A Day in the Life…Part 29

Things have been hopping around the preserve this week. We have been busy with visitors and catching up on outside projects since the rain has held off. The Green frog above is enjoying a sunny basking moment.
One of those outside tasks was the annual removal of Purple Loosestrife (Lythrum salicaria) from the pond and wetland areas. When I first approached the specimen below, I noticed something odd on the lower stem. 
Closer examination revealed the mystery…Potter’s wasp nests. This may be the work of Eumenes fraternus. The nests are made from coarse mud and grouped together…like a fraternity. Notice the flared lip on the “pot.” The female wasp stocks the pot with food (caterpillars, sawfly larva, leaf beetles) then lays a single egg and closes the pot with a final daub of mud. When the egg hatches it will feed on the stored food supply.

Another unusual creature, seen below, is probably the larva of one of the green lacewings (Chrysopidae). The larva disguise themselves with bits of lichen and other debris and sometimes referred to as “trash carriers.”
On the flower front, the Red or Swamp Milkweed (Ascepias incarnata) has replaced the orange milkweed and common milkweed as the dominant flowering milkweed. As the name implies, it is found in very moist environments.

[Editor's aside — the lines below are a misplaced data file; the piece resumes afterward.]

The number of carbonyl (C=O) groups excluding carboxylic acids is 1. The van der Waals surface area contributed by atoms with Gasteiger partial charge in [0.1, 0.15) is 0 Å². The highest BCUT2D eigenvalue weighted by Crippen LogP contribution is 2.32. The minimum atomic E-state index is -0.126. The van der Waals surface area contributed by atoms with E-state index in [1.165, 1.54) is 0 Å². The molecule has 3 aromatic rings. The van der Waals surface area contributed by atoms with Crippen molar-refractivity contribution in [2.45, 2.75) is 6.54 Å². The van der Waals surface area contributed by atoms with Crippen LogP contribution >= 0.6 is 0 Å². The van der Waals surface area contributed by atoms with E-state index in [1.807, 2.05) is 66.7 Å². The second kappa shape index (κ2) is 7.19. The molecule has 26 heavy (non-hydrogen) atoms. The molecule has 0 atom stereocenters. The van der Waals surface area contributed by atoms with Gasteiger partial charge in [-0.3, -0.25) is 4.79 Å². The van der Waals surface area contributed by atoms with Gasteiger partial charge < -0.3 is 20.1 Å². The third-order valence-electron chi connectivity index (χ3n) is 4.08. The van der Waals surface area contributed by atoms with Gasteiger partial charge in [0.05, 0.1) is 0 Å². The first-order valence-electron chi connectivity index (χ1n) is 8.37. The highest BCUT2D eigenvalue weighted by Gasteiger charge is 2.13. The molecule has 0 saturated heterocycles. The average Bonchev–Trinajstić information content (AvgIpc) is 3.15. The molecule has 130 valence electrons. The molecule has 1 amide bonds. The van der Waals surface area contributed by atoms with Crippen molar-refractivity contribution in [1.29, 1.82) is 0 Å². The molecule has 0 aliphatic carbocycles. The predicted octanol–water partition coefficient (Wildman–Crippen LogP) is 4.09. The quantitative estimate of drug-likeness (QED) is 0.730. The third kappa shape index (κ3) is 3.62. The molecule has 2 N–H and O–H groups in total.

Another wetland plant is Branching Bur Reed (Sparganium androcladum). This plant has male at the top and female flowers below. 
Back in the woods, the sixth native orchid is blooming. The Green Wood Orchid (Habenaria clavellata)  grows in the moist edge habitats along the trail.
The next and seventh orchid, just beginning to bloom, is  Cranefly Orchis (Tipularia discolor) seen below. Like the Green Wood orchid above, Cranefly blooms from the bottom up. The insect, cranefly resembles a large mosquito, and the plant’s name is reference to its wispy look. Like the Puttyroot orchid that bloomed earlier in May, Cranefly’s single distinct leaf has withered away, leaving a naked flower stock. 
Fungi continue to thrive in the moist woods. One of the coral fungi below gets its name for obvious reasons!

Off to take advantage of another sunny day!
Posted by Tom

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